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Let’s Just Say We Met at a Party

A Really Awesome Mess, by Trish Cook and Brendan Haplin: Depressed pill-popper meets morose anorexic while they're both confined in a juvenile detention facility. I smell romance!

Let’s Just Say We Met at a Party

BOOK REPORT for A Really Awesome Mess by Trish Cook and Brendan Halpin

Cover Story: Please, Sir, May I Have Some More?
Drinking Buddy: Are You Trying to Get Us Busted?
Testosterone Level: Squeal Like a Pig
Talky Talk: After School Special
Bonus Factors: First World Problems, Sexting, Ensemble Cast
Bromance Status: Cellmates

Cover Story: Please, Sir, May I Have Some More?

An empty cafeteria tray. One of the main characters has an eating disorder. No giant faces. This works.

The Deal:

So Emmy trusted this guy. And he ended up hurting her, as teenage guys are wont to do. But he hurt her in a way that embarrassed her in front of the world. And when she tried to get revenge, she ends up looking like the bad guy. Rather than apologize to her tormentor, she ends up being expelled from school.

Things, of course, are uncomfortable at home. Her parents have no idea why Emmy is acting out and are constantly riding her ass. But Emmy knows the truth. You see, she was adopted from China, right before her infertile mother unexpectedly became pregnant with her sister, Joss. A real child. Oh, her parents never distinguish between the two of them, of course, but still...who wouldn't prefer slender little white Joss to chunky, Asian Emmy? If only she were skinnier. Then her parents would love her. Then the boy would take her back. She just has to stop eating.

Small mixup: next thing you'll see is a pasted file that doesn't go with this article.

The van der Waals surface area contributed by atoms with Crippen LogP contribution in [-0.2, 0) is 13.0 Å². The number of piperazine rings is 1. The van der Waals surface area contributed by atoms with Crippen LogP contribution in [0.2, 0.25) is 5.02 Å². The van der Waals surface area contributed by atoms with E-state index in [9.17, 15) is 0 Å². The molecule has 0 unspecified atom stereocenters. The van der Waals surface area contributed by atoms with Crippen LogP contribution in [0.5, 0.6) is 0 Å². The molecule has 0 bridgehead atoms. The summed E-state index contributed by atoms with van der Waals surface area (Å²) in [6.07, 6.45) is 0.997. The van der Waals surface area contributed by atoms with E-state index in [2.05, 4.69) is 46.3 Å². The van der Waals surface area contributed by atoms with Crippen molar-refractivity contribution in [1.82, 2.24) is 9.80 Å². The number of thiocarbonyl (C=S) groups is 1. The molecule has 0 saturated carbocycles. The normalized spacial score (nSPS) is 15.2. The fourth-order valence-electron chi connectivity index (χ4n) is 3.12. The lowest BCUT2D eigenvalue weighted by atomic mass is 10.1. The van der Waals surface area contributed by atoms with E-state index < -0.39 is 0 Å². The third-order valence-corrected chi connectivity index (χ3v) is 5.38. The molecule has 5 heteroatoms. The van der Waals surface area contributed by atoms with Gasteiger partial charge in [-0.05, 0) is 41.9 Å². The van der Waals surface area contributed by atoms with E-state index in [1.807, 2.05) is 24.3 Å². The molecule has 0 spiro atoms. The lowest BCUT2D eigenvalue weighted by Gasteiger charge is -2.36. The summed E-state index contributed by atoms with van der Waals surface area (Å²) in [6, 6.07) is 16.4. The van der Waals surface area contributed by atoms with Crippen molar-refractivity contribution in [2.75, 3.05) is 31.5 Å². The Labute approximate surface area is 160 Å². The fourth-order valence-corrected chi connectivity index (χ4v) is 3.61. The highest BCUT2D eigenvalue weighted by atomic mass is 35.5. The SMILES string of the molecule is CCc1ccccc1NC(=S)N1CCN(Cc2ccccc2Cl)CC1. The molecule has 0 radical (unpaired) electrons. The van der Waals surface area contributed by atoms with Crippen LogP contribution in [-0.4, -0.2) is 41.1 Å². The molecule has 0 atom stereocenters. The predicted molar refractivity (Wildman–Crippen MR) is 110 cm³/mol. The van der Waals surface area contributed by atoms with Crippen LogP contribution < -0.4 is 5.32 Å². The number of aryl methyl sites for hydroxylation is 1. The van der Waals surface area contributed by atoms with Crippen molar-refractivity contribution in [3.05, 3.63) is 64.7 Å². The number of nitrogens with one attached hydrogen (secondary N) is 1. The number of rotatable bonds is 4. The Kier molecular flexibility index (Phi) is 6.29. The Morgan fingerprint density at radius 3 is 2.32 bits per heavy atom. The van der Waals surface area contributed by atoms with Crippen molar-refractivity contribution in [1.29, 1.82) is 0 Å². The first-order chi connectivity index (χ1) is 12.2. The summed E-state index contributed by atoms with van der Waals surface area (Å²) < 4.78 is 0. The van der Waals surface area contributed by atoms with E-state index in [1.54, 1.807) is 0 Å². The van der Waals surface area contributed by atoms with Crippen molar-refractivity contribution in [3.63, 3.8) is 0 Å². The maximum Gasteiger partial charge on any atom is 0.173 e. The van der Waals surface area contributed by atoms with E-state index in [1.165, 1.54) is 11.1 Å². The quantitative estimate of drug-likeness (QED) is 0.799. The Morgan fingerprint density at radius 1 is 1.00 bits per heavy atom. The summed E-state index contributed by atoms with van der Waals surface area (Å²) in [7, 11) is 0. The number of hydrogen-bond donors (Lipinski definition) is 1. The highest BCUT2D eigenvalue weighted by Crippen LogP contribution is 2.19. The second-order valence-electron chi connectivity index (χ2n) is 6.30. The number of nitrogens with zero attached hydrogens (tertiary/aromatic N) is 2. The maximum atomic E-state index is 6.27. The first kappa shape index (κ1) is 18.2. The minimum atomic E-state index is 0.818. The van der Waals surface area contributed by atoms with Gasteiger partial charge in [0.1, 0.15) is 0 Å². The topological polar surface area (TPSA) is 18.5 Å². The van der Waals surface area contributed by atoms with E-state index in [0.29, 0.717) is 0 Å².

When her parents reach the end of their rope, they send Emmy off to the Heartland Academy: part boarding school, part prison, part mental hospital. She will not be released until she's good and cured.

It's there that she meets Justin, the sex-crazed, wise-cracking, fun loving, cute boy who narrates the alternate chapters. To Justin, the world is a crazy place, one full of laughter and as much pornography as he can get his hands on.

Until he crashes. Until he starts thinking about his parents' divorce. How his father avoids him. How crushing things can be.

And one day, he downs a whole bottle of pills. Now Justin will be the first to tell you it was just a cry for help. Hell, it was only Tylenol, for Pete's sake! Well, it turns out that shit can be deadly. The doctors called it attempted suicide. Justin is going away for a while.

Justin and Emmy have an instant spark, which is somewhat sullied by Justin's inappropriate jokes and Emmy's refusal to eat. But as the weeks go by, they realize they share a special bond: they hate Heartland and are desperate to get the hell out.

Hey, it's romantic in a way.

Drinking Buddy: Are You Trying to Get Us Busted?

Heartland (known by Emmy and Justin as Assland) really sucks. No internet, no contact with the outside world, no porno, no vomiting after meals. Emmy's eating habits are closely watched, and Justin is forced into therapy to discover why he thinks about sex so much. A boy. A teenager. They had to send him away for that?

Still, the pair just borders on whiney. They talk about nothing but leaving the Academy, but constantly pick fights and break rules that don't get them any closer to release.